D’Vera Cohn is a senior writer and editor at Pew Research Center. She was a Washington Post reporter for 21 years, mainly writing about demographics, and was the newspaper’s lead reporter for the 2000 Census. After leaving the newspaper in 2006, she served as a consultant and freelance writer for the Pew Research Center’s Hispanic Trends Project, Brookings Institution and Population Reference Bureau. She also has advised the Knight Center for Specialized Journalism on demographic topics, and has spoken at national journalism conferences about how reporters can make use of demographic data in stories. A graduate of Bryn Mawr College, she is a former Nieman Fellow. Read full bio
More than half of new green cards go to people already living in the U.S.
About a million immigrants receive U.S. green cards each year, but fewer than half are new arrivals from other countries. The majority already live in the United States on temporary visas.
Higher share of students than tourists, business travelers overstayed deadlines to leave U.S. in 2016
About 629,000 foreign visitors who were expected to leave the U.S. in fiscal 2016 were still in the U.S. when the fiscal year ended Sept. 30.
Four research highlights for 2017 from the largest U.S. demography conference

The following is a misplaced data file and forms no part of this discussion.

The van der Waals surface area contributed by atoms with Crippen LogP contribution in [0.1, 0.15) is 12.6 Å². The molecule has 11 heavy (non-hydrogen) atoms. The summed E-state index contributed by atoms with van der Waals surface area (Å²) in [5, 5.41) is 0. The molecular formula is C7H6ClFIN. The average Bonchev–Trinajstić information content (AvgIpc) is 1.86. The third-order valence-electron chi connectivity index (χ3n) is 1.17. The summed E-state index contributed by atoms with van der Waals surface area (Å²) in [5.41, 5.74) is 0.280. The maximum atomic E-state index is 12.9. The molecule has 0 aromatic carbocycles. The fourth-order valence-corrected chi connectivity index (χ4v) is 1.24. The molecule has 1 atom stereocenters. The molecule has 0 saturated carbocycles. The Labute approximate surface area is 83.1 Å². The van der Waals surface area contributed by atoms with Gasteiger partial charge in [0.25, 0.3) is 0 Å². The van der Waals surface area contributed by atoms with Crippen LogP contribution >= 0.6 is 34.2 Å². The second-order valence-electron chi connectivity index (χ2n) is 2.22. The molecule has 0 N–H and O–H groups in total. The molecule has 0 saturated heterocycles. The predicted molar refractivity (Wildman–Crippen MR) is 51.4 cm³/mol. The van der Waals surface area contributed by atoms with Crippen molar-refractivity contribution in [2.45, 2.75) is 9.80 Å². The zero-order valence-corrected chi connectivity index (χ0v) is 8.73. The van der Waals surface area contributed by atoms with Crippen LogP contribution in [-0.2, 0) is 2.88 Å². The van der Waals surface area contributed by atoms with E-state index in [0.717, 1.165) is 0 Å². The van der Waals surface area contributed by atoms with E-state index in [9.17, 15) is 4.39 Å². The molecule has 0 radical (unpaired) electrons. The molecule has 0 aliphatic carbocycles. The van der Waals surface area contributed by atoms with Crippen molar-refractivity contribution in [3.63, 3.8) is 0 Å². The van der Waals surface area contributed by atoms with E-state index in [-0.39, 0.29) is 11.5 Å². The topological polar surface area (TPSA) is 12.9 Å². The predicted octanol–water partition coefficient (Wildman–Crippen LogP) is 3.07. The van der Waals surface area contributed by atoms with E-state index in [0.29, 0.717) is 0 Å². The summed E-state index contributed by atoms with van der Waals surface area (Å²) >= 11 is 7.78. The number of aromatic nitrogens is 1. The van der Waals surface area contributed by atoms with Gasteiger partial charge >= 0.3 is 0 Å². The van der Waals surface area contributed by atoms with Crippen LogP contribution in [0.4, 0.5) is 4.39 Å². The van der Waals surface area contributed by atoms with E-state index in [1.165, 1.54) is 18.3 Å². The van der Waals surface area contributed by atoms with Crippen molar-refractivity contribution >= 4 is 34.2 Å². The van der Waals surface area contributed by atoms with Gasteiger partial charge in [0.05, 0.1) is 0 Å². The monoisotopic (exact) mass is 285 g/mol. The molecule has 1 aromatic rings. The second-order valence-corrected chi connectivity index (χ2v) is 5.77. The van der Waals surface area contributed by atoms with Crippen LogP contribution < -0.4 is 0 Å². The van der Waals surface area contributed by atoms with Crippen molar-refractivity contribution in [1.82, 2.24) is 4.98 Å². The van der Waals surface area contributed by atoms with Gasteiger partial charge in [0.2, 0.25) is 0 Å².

At this year’s annual meeting of the Population Association of America, the nation’s largest demography conference, researchers explored some long-studied topics from new perspectives.
5 facts about illegal immigration in the U.S.
The number of unauthorized immigrants in the U.S. was lower in 2015 than at the end of the Great Recession. Here are five key findings about this population.
10 demographic trends shaping the U.S. and the world in 2017
Take a look at 10 recent findings on demographic trends, ranging from global refugee and migrant flows to changes to family life and living arrangements.
As Mexican share declined, U.S. unauthorized immigrant population fell in 2015 below recession level
As the Mexican share of the total declined, the unauthorized immigrant population in the U.S. in 2015 was smaller than when the Great Recession ended.
Seeking better data on Hispanics, Census Bureau may change how it asks about race
Federal officials are considering major changes in how they ask Americans about their race and ethnicity.
Immigration projected to drive growth in U.S. working-age population through at least 2035
The increase in the potential labor force will slow markedly as Baby Boomers retire. Immigrants will play the primary role in future growth of the working-age population.
20 metro areas are home to six-in-ten unauthorized immigrants in U.S.
A new analysis shows that the nation’s unauthorized immigrant population is highly concentrated, more so than the U.S. population overall.
More voters will have access to non-English ballots in the next election cycle
New census data show that 263 counties, cities and other jurisdictions in 29 states will now be required to print election ballots in non-English languages.